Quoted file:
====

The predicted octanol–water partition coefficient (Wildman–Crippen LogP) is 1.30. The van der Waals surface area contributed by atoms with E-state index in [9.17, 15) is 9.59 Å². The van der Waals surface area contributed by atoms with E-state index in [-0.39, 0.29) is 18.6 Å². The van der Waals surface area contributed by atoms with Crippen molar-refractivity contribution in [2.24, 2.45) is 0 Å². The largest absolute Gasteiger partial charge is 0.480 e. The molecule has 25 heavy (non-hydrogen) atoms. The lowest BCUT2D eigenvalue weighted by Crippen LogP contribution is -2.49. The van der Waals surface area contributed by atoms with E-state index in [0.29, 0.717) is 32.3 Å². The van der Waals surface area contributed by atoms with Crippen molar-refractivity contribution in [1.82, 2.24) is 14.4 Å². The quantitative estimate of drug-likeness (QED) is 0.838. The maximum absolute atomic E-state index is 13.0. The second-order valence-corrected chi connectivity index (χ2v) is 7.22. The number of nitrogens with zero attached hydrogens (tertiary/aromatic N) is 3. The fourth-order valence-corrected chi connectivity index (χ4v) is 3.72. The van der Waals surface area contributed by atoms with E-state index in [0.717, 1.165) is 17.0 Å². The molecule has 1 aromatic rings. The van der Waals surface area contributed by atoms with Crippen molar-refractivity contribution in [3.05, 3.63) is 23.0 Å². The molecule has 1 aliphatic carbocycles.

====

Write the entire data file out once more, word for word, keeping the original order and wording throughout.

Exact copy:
The predicted octanol–water partition coefficient (Wildman–Crippen LogP) is 1.30. The van der Waals surface area contributed by atoms with E-state index in [9.17, 15) is 9.59 Å². The van der Waals surface area contributed by atoms with E-state index in [-0.39, 0.29) is 18.6 Å². The van der Waals surface area contributed by atoms with Crippen molar-refractivity contribution in [2.24, 2.45) is 0 Å². The largest absolute Gasteiger partial charge is 0.480 e. The molecule has 25 heavy (non-hydrogen) atoms. The lowest BCUT2D eigenvalue weighted by Crippen LogP contribution is -2.49. The van der Waals surface area contributed by atoms with E-state index in [0.29, 0.717) is 32.3 Å². The van der Waals surface area contributed by atoms with Crippen molar-refractivity contribution in [1.82, 2.24) is 14.4 Å². The quantitative estimate of drug-likeness (QED) is 0.838. The maximum absolute atomic E-state index is 13.0. The second-order valence-corrected chi connectivity index (χ2v) is 7.22. The number of nitrogens with zero attached hydrogens (tertiary/aromatic N) is 3. The fourth-order valence-corrected chi connectivity index (χ4v) is 3.72. The van der Waals surface area contributed by atoms with E-state index in [0.717, 1.165) is 17.0 Å². The molecule has 1 aromatic rings. The van der Waals surface area contributed by atoms with Crippen molar-refractivity contribution in [3.05, 3.63) is 23.0 Å². The molecule has 1 aliphatic carbocycles.